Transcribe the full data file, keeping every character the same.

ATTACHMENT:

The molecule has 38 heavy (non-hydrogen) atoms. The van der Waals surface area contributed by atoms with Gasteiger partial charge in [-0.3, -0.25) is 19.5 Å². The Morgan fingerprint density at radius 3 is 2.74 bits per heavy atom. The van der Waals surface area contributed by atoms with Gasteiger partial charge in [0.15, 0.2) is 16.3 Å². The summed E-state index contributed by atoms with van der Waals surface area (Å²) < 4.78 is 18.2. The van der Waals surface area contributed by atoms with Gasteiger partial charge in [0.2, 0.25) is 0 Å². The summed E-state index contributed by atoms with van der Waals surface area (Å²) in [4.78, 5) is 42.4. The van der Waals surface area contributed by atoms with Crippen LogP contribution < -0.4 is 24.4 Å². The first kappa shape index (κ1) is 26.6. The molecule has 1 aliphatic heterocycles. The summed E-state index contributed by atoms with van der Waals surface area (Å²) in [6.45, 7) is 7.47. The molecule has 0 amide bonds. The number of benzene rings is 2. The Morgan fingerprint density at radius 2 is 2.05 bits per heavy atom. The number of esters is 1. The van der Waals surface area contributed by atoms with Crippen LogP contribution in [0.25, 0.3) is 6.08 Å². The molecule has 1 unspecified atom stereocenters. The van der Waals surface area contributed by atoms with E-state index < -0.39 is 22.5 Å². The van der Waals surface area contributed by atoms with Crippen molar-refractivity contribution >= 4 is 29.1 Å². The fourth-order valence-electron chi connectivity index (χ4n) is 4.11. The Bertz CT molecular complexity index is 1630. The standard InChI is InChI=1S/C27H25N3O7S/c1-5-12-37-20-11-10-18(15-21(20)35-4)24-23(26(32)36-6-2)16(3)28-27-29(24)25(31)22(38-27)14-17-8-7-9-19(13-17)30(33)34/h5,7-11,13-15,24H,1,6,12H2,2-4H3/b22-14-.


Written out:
The molecule has 38 heavy (non-hydrogen) atoms. The van der Waals surface area contributed by atoms with Gasteiger partial charge in [-0.3, -0.25) is 19.5 Å². The Morgan fingerprint density at radius 3 is 2.74 bits per heavy atom. The van der Waals surface area contributed by atoms with Gasteiger partial charge in [0.15, 0.2) is 16.3 Å². The summed E-state index contributed by atoms with van der Waals surface area (Å²) < 4.78 is 18.2. The van der Waals surface area contributed by atoms with Gasteiger partial charge in [0.2, 0.25) is 0 Å². The summed E-state index contributed by atoms with van der Waals surface area (Å²) in [4.78, 5) is 42.4. The van der Waals surface area contributed by atoms with Crippen LogP contribution < -0.4 is 24.4 Å². The first kappa shape index (κ1) is 26.6. The molecule has 1 aliphatic heterocycles. The summed E-state index contributed by atoms with van der Waals surface area (Å²) in [6.45, 7) is 7.47. The molecule has 0 amide bonds. The number of benzene rings is 2. The Morgan fingerprint density at radius 2 is 2.05 bits per heavy atom. The number of esters is 1. The van der Waals surface area contributed by atoms with Crippen LogP contribution in [0.25, 0.3) is 6.08 Å². The molecule has 1 unspecified atom stereocenters. The van der Waals surface area contributed by atoms with E-state index < -0.39 is 22.5 Å². The van der Waals surface area contributed by atoms with Crippen molar-refractivity contribution >= 4 is 29.1 Å². The fourth-order valence-electron chi connectivity index (χ4n) is 4.11. The Bertz CT molecular complexity index is 1630. The standard InChI is InChI=1S/C27H25N3O7S/c1-5-12-37-20-11-10-18(15-21(20)35-4)24-23(26(32)36-6-2)16(3)28-27-29(24)25(31)22(38-27)14-17-8-7-9-19(13-17)30(33)34/h5,7-11,13-15,24H,1,6,12H2,2-4H3/b22-14-.